Bold students invent wearable EpiPen for friend

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An undergraduate class project could be medicine's next big thing. Five students at Rice University created an EpiPen that you can wear on your wrist. This way, the medicine is always accessible for people with allergies.

When Albert Han began studying engineering at Rice University in Houston, he met a new group of friends. They clicked instantly.

"As we kind of got to know each other better and worked with each other more, we were able to complement each other's strengths and weaknesses," Han said.

So, when one of the friends, Justin Tang, explained that he has a severe peanut allergy and that it's bulky to carry an EpiPen everywhere, these friends put their mind to the task.

"I was like, OK that's bold and ambitious, and the scope of that project is pretty large," Dr. Deirdre Hunter said.

The idea was to create an injection device so portable that it could fit in a watch.

For weeks, they worked on the design, creating a prototype that could fold in three pieces. And when it finally came down to put it all together, EpiWear was born.

"That was a very exciting moment for us, because I guess coming from scratch, we didn't actually expect anything to work, honestly," Han said.

According to a 2018 survey published in Annals of Allergy, Asthma and Immunology, even though 89% of patients fill their prescriptions, only 44% said they actually carry epinephrine on them.

"Those first two moments of having an allergic reaction are like the most vital and critical," Hunter said.

Han hopes their device will change that statistic, helping thousands of people and one close friend.

The students plan to finalize their design and then apply for Food and Drug Administration approval.

MEDICAL BREAKTHROUGHS
RESEARCH SUMMARY
TOPIC: BOLD STUDENTS INVENT WEARABLE EPIPEN FOR FRIEND!
REPORT: MB #4604

BACKGROUND: The most severe allergic reaction to peanuts is anaphylaxis — a life-threatening whole-body response to an allergen. Symptoms include impaired breathing, swelling in the throat, a sudden drop in blood pressure, pale skin or blue lips, fainting and dizziness. Unless treated immediately with epinephrine (adrenaline), typically administered in an auto-injector, anaphylaxis can be fatal. To avoid the risk of anaphylactic shock, people with a peanut allergy must be very careful about what they eat. Peanuts and peanut products are commonly found in candies, cereals and baked goods, such as cookies, cakes and pies. (Source: https://acaai.org/allergies/types/food-allergies/types-food-allergy/peanut-allergy)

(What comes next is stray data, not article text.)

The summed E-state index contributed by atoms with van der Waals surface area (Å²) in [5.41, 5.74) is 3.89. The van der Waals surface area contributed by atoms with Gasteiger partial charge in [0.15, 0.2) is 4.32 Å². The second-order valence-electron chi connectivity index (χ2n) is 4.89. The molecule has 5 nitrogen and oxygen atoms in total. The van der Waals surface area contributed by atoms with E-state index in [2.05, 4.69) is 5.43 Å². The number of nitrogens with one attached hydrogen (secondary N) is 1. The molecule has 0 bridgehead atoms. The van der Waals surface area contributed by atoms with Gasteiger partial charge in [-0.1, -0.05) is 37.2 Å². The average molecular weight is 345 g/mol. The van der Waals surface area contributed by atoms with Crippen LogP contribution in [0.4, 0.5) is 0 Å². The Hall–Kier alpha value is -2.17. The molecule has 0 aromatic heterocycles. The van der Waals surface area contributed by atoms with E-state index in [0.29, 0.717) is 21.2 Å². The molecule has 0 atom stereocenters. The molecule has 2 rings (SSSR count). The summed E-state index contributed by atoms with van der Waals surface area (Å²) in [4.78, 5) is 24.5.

DANGERS: Issues with cost or lack of training mean that more than half of U.S. adults at risk of a severe allergic reaction didn't use a lifesaving EpiPen or other epinephrine auto-injector during a recent attack. That's the finding from a new study of more than 900 adults with potentially life-threatening allergies. The researchers said 52 percent didn't use their prescribed auto-injectors in an allergic reaction emergency. Another 21 percent said they didn't know how to use their auto-injector, he noted. About half the survey participants said an auto-injector was accessible (within 5 minutes) all of the time, 44 percent said they carried at least one all of the time, while less than 25 percent said they routinely carried more than one. Anyone who's been prescribed an epinephrine auto-injector should always have it with them and should always carry two in case a severe allergic reaction recurs, according to the ACAAI, the American College of Allergy, Asthma, and Immunology. (Source: https://www.webmd.com/allergies/news/20180621/many-with-severe-allergies-dont-carry-an-epipen#1)

NEW TECHNOLOGY: Students at Rice University are developing an alternative to the EpiPen, one that is wearable (and fashionable) to increase the likelihood that potential users bring the device with them wherever they may go. Called EpiWear, the trifold device has a spring-activated injection system that is designed to deliver the same amount of epinephrine (0.3 milliliters) as currently available devices. Deirdre Hunter, PhD, Lecturer of Engineering Design at Rice University Houston said, "When the students brought their project to me, I kind of smirked because I have an epinephrine pen that I rarely carry on my person. So I think the idea that you're transforming the way we think about these medical lifesaving devices and how we can carry them on us will really impact a lot of people. And a lot of people in really vulnerable situations." (Source: https://www.medtechintelligence.com/news_article/students-develop-foldable-epinephrine-delivery-device-to-replace-epipen/ & Deirdre Hunter, PhD)